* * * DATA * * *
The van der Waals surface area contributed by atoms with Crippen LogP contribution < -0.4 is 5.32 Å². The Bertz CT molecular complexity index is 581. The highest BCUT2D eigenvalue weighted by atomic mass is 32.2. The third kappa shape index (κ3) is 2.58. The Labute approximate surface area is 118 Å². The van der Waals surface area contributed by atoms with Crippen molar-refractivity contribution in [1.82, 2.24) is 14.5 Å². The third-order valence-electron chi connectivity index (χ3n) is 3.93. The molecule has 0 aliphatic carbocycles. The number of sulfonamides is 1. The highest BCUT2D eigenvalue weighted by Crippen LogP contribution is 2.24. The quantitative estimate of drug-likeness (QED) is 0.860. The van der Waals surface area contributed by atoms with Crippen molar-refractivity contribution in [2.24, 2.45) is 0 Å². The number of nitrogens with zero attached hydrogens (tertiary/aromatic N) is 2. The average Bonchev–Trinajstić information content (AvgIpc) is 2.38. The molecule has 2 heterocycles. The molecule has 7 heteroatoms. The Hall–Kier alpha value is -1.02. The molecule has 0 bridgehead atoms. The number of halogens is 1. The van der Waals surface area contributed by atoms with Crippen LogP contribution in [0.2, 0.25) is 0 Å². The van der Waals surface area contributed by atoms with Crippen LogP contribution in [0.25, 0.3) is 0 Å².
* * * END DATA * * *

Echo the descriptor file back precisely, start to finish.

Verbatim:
The van der Waals surface area contributed by atoms with Crippen LogP contribution < -0.4 is 5.32 Å². The Bertz CT molecular complexity index is 581. The highest BCUT2D eigenvalue weighted by atomic mass is 32.2. The third kappa shape index (κ3) is 2.58. The Labute approximate surface area is 118 Å². The van der Waals surface area contributed by atoms with Crippen molar-refractivity contribution in [1.82, 2.24) is 14.5 Å². The third-order valence-electron chi connectivity index (χ3n) is 3.93. The molecule has 0 aliphatic carbocycles. The number of sulfonamides is 1. The highest BCUT2D eigenvalue weighted by Crippen LogP contribution is 2.24. The quantitative estimate of drug-likeness (QED) is 0.860. The van der Waals surface area contributed by atoms with Crippen molar-refractivity contribution in [2.24, 2.45) is 0 Å². The number of nitrogens with zero attached hydrogens (tertiary/aromatic N) is 2. The average Bonchev–Trinajstić information content (AvgIpc) is 2.38. The molecule has 2 heterocycles. The molecule has 7 heteroatoms. The Hall–Kier alpha value is -1.02. The molecule has 0 bridgehead atoms. The number of halogens is 1. The van der Waals surface area contributed by atoms with Crippen LogP contribution in [0.2, 0.25) is 0 Å². The van der Waals surface area contributed by atoms with Crippen LogP contribution in [0.25, 0.3) is 0 Å².